Being a person who has spent some time training at MGH, and who has a lot of contact with the faculty, current residents and alums...I wanted to put the facts out. There is a new PD, Dr. Troulis. There have been some new changes. These changes are because during 2004-05 the department had an intense iternal review which was conducted by the hospital. They interviewed all current residents and all alums within the past 6 years. For the first time, a lot of the "bad" things about this program finally became clear to the faculty, esp Dr. Kaban. Being the intense person he is, at first this angered him that the program had so many negative complaints. This has caused him to focus on making the program better. It is clear that the OMFS department is working with the residents to make the program better. For example, under Dr. Troulis's leadership, intern call has decreased, there has been a substantial decrease in scut work(send lab work out, special assistant for orthognathic workups,etc), there is a much improved focusing on teaching and hands on instructions, such as gross anatomy labs, etc, and the overall MORAL has greatly improved. She has "adopted" the residents and is willing to fight for her "family". She is clearly supported by Dr. Kaban, for they have spent thousands addressing little details that the residents complained about- they redid the clinic-converting two exam rooms into procedure rooms, totally revamping the residents conference room, adding computers, phones, new books, and redoing the lab. In addition, they have addressed an important issue from the past which was Kaban rarely let the interns cut.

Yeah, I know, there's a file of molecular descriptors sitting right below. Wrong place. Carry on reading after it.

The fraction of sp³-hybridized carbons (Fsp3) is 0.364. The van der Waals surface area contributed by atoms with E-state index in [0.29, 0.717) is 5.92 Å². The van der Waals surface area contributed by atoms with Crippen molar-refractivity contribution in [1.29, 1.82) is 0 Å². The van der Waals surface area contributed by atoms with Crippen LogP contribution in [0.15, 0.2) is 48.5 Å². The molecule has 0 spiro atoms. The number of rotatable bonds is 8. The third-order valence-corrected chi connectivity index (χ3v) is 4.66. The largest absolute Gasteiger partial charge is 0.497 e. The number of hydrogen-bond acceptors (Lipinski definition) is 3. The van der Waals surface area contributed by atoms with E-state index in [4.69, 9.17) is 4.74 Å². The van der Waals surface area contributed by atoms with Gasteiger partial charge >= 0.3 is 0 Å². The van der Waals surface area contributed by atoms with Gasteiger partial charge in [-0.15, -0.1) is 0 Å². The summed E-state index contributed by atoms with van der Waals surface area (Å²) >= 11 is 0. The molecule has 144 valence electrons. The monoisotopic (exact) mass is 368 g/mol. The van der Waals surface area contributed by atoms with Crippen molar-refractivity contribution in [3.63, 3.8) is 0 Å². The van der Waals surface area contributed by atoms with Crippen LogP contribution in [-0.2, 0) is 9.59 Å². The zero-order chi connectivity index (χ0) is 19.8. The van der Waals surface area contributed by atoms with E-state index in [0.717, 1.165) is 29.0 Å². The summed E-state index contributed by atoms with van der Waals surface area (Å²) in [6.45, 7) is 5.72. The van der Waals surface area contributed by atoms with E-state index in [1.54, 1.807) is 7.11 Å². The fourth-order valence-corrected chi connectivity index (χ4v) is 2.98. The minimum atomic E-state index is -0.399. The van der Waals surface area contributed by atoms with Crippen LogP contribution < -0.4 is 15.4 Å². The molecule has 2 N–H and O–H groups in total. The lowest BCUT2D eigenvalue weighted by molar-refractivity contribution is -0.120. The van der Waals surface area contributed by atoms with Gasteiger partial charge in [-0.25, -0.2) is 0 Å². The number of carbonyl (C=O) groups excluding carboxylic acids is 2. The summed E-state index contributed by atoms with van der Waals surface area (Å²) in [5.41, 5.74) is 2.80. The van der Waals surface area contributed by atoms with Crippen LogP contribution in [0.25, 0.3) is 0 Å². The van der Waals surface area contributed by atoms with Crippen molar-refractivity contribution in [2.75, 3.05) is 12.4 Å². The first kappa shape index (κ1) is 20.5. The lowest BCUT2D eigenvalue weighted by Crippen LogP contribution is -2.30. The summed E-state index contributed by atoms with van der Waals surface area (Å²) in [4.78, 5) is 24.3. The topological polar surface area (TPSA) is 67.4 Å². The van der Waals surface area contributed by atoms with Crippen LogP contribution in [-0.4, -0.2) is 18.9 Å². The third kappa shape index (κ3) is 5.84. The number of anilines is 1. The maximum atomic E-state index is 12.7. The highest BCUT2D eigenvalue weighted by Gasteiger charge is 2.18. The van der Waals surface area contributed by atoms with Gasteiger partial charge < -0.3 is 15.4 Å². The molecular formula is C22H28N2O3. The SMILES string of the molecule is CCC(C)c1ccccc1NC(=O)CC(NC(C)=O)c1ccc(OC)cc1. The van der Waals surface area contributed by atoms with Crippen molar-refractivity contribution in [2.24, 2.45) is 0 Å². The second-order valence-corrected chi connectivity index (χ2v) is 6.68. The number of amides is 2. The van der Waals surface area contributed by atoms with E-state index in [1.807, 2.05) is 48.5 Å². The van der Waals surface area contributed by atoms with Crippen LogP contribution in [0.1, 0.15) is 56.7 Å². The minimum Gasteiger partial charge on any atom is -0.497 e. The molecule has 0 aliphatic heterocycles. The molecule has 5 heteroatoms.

Now, amazingly, the interns are cutting in every private case. The biggest change is that in the past, the interns would cut in most cases except Dr. Kaban's, but this year the intern would often do 1/2 the case, and the chief resident the other 1/2. This is b/c of a change in attitude as well as the fact that now that the scut work has decreased, the interns and chief's are better prepared for the cases, meeting dr. K's standards...making him happy-hence allowing him to give the privelage to cut to the residents under his supervision.